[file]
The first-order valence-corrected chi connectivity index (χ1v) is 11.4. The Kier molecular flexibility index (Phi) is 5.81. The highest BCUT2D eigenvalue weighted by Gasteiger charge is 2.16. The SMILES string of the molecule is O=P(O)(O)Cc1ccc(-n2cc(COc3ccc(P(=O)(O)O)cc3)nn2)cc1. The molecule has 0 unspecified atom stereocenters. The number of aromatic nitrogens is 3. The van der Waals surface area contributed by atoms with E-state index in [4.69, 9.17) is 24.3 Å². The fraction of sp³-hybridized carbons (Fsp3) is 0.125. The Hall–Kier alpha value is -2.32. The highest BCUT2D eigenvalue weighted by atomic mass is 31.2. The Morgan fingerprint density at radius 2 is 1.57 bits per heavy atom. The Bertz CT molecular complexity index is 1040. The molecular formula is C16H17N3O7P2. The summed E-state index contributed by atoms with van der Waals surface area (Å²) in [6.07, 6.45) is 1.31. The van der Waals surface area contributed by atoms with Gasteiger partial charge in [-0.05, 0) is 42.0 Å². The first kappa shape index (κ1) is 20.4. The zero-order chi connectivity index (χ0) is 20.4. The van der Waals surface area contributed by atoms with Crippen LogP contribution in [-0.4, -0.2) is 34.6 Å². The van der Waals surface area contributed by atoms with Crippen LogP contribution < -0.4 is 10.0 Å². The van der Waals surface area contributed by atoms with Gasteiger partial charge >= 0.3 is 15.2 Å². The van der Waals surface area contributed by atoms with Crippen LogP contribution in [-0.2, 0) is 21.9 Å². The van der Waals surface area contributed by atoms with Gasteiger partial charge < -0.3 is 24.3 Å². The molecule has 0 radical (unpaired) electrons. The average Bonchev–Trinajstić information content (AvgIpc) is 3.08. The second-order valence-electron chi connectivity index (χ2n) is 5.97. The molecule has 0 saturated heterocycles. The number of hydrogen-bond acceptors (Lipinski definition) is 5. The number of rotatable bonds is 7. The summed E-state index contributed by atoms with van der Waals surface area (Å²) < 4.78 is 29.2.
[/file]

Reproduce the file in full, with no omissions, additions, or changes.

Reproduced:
The first-order valence-corrected chi connectivity index (χ1v) is 11.4. The Kier molecular flexibility index (Phi) is 5.81. The highest BCUT2D eigenvalue weighted by Gasteiger charge is 2.16. The SMILES string of the molecule is O=P(O)(O)Cc1ccc(-n2cc(COc3ccc(P(=O)(O)O)cc3)nn2)cc1. The molecule has 0 unspecified atom stereocenters. The number of aromatic nitrogens is 3. The van der Waals surface area contributed by atoms with E-state index in [4.69, 9.17) is 24.3 Å². The fraction of sp³-hybridized carbons (Fsp3) is 0.125. The Hall–Kier alpha value is -2.32. The highest BCUT2D eigenvalue weighted by atomic mass is 31.2. The Morgan fingerprint density at radius 2 is 1.57 bits per heavy atom. The Bertz CT molecular complexity index is 1040. The molecular formula is C16H17N3O7P2. The summed E-state index contributed by atoms with van der Waals surface area (Å²) in [6.07, 6.45) is 1.31. The van der Waals surface area contributed by atoms with Gasteiger partial charge in [-0.05, 0) is 42.0 Å². The first kappa shape index (κ1) is 20.4. The zero-order chi connectivity index (χ0) is 20.4. The van der Waals surface area contributed by atoms with Crippen LogP contribution in [-0.4, -0.2) is 34.6 Å². The van der Waals surface area contributed by atoms with Crippen LogP contribution < -0.4 is 10.0 Å². The van der Waals surface area contributed by atoms with Gasteiger partial charge >= 0.3 is 15.2 Å². The van der Waals surface area contributed by atoms with Crippen LogP contribution in [-0.2, 0) is 21.9 Å². The van der Waals surface area contributed by atoms with Gasteiger partial charge < -0.3 is 24.3 Å². The molecule has 0 radical (unpaired) electrons. The average Bonchev–Trinajstić information content (AvgIpc) is 3.08. The second-order valence-electron chi connectivity index (χ2n) is 5.97. The molecule has 0 saturated heterocycles. The number of hydrogen-bond acceptors (Lipinski definition) is 5. The number of rotatable bonds is 7. The summed E-state index contributed by atoms with van der Waals surface area (Å²) < 4.78 is 29.2.